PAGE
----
Despite how often historic and geographic boundaries blur when it comes to oral traditions, still there is a body of verbal traditions that Azerbaijanis consider their own. Folklore, by its very nature, equips a community to get in touch with its own origins and its own ancestral memory. Through vivid imagery, pithy sayings and dramatic tales, folklore provides a charter, describing the way things should be done in a given community and how people should behave towards one another.
It is for this reason that the international community should take Azerbaijan folklore extremely seriously as a means for understanding the Azerbaijani nature and character. Folklore is the eternal thread that connects people to themselves, no matter what kind of external circumstances they have lived through. No matter who has tried to woo or violate them.
The preparation of this issue, "Wisdom of the Ages: Verbal Folklore," has been a fascinating journey, especially for me as editor, since my own professional training (UCLA) has been as folklorist.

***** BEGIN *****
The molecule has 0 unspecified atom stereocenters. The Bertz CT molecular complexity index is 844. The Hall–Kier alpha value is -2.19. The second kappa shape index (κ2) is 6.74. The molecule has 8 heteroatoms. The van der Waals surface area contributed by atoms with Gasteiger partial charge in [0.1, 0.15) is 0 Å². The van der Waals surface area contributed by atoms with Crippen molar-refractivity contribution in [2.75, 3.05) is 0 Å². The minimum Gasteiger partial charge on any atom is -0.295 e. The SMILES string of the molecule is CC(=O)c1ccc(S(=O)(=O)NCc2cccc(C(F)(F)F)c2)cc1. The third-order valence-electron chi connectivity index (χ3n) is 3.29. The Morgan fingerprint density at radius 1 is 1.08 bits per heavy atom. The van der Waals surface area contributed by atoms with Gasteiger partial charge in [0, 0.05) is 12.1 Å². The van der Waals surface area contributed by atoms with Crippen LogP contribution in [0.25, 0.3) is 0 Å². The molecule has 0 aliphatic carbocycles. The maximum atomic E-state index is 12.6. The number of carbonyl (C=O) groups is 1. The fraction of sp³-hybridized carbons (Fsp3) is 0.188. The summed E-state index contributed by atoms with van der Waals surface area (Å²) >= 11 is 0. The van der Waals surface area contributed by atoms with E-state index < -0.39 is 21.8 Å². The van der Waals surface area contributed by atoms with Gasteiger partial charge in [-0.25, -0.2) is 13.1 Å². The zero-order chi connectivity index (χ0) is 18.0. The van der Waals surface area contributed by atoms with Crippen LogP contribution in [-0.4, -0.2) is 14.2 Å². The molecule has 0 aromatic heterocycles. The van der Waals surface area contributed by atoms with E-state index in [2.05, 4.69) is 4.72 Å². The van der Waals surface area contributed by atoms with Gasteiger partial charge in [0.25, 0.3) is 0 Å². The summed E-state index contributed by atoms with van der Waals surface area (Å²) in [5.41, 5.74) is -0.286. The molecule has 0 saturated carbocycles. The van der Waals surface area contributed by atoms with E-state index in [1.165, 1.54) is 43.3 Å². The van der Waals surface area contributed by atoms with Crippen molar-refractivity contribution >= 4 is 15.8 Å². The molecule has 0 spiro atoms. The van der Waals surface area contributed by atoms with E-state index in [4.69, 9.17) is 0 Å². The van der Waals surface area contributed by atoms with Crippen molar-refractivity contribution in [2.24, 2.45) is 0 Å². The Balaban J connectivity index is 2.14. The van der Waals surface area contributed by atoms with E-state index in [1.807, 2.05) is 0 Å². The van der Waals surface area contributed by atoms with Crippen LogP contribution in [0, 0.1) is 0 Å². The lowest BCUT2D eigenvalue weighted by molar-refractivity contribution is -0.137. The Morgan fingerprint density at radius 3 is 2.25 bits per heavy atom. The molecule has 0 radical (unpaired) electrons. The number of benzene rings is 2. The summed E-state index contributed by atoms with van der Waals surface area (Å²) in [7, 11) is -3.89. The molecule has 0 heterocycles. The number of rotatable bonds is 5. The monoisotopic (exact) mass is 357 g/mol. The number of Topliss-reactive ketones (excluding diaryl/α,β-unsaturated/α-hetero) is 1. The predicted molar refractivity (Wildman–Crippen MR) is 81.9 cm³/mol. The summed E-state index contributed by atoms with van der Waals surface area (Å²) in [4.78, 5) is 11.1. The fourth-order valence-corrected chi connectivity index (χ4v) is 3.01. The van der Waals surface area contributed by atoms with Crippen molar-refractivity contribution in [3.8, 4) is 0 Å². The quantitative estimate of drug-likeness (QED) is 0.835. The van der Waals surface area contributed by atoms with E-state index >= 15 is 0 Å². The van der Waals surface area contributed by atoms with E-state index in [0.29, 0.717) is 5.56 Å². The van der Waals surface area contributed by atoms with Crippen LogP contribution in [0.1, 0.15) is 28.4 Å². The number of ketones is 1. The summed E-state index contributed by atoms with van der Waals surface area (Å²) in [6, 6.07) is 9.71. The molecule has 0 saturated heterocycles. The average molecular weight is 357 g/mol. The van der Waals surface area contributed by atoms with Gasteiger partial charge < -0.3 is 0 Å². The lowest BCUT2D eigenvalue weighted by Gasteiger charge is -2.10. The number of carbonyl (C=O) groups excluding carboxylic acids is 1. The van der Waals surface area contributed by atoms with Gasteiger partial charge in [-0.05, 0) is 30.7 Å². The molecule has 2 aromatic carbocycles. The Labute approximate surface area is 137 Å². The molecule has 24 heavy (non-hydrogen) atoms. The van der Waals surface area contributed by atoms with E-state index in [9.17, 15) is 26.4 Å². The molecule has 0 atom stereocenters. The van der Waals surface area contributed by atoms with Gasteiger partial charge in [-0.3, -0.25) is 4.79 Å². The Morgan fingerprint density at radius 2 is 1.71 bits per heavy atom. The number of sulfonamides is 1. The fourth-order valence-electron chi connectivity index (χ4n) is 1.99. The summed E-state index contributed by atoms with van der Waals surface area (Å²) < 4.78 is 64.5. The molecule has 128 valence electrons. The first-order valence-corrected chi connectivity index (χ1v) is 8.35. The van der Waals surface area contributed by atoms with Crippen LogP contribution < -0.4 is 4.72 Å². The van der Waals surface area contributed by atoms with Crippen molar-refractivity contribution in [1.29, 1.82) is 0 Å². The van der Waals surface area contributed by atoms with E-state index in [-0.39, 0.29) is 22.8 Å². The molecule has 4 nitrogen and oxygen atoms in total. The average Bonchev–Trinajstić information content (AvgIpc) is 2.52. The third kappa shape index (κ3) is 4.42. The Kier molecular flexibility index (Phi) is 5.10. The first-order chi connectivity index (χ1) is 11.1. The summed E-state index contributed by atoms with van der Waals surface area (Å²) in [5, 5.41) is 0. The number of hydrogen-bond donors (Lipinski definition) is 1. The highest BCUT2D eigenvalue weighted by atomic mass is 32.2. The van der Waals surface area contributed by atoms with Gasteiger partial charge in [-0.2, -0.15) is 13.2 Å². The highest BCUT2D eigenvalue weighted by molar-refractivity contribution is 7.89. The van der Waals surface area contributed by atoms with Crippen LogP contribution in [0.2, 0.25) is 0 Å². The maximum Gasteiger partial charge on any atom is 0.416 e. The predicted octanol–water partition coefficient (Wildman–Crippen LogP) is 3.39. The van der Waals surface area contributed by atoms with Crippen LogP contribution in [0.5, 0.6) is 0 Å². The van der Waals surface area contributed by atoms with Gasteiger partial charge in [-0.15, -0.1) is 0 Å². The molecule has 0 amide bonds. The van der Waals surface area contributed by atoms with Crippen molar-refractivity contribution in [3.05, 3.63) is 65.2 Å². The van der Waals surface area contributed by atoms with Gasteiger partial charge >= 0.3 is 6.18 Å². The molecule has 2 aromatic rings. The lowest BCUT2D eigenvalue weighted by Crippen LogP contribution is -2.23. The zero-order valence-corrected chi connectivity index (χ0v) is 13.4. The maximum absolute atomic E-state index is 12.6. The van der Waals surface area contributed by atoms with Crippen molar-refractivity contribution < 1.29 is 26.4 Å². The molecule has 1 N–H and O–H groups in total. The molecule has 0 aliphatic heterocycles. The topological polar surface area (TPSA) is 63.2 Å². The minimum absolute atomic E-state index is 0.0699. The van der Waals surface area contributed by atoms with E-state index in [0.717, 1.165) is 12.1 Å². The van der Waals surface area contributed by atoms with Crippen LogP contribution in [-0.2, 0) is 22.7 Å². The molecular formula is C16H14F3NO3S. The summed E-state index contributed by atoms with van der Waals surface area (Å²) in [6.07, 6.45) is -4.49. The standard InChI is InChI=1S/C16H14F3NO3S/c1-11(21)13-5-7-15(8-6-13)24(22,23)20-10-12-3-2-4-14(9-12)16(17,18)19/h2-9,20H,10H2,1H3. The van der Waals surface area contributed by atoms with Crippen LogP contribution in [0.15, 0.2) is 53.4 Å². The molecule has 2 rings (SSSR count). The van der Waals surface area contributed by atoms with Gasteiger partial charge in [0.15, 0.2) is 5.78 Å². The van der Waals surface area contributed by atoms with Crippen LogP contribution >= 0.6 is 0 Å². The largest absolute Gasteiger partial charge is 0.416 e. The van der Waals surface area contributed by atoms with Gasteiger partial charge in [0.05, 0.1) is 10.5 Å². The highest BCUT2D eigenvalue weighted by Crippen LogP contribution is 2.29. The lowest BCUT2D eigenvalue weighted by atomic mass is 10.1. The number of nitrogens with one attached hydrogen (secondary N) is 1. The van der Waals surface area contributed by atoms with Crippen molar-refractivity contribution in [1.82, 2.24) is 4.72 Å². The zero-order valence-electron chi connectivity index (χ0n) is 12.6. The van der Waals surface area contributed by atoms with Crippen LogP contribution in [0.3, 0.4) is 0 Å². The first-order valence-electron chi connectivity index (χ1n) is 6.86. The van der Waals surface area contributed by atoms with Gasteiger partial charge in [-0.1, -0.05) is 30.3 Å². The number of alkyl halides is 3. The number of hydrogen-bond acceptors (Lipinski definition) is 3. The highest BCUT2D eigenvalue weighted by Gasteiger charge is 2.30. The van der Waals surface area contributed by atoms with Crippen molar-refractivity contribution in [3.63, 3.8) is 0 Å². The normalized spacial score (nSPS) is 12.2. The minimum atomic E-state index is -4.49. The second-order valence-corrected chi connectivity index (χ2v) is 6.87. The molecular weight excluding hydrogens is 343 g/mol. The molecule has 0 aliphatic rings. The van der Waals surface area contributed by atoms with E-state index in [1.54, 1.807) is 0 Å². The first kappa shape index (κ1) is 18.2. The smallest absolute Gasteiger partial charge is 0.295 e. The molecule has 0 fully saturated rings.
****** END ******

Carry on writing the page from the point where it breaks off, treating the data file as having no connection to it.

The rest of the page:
Since the power, nuance, and complexity of folklore is embedded in language, we've tried "to go the extra mile" to provide the Azerbaijani translation (Latin script) along with the English for the proverbs, Molla Nasreddin stories, tongue twisters and even "meykhanas" (rap).
Folklore in Azerbaijan is still mostly studied from a literary point of view, meaning from texts alone. Here we've tried to examine texts within their natural contexts. We've tried to ask "who says what to whom, why, and under what circumstances." The most obvious example is the article developed by seven-year-old Ayten (see "Me and Granny and Granny's Granny: Rearing Children with Azerbaijani Proverbial Expressions," page 26).
We've also carried out the first Azerbaijani socio-linguistics study ever in regard to naming practices (see "Names-History in a Nutshell: 20th Century Naming Practices in Azerbaijan", page 54). We're convinced that histories could better be understood by a thorough study of name practices. Like DNA, an incredible amount of information is embedded in names, including gender, nationality, age, values, aesthetics, religious inclinations, political preferences, social and economic status and more.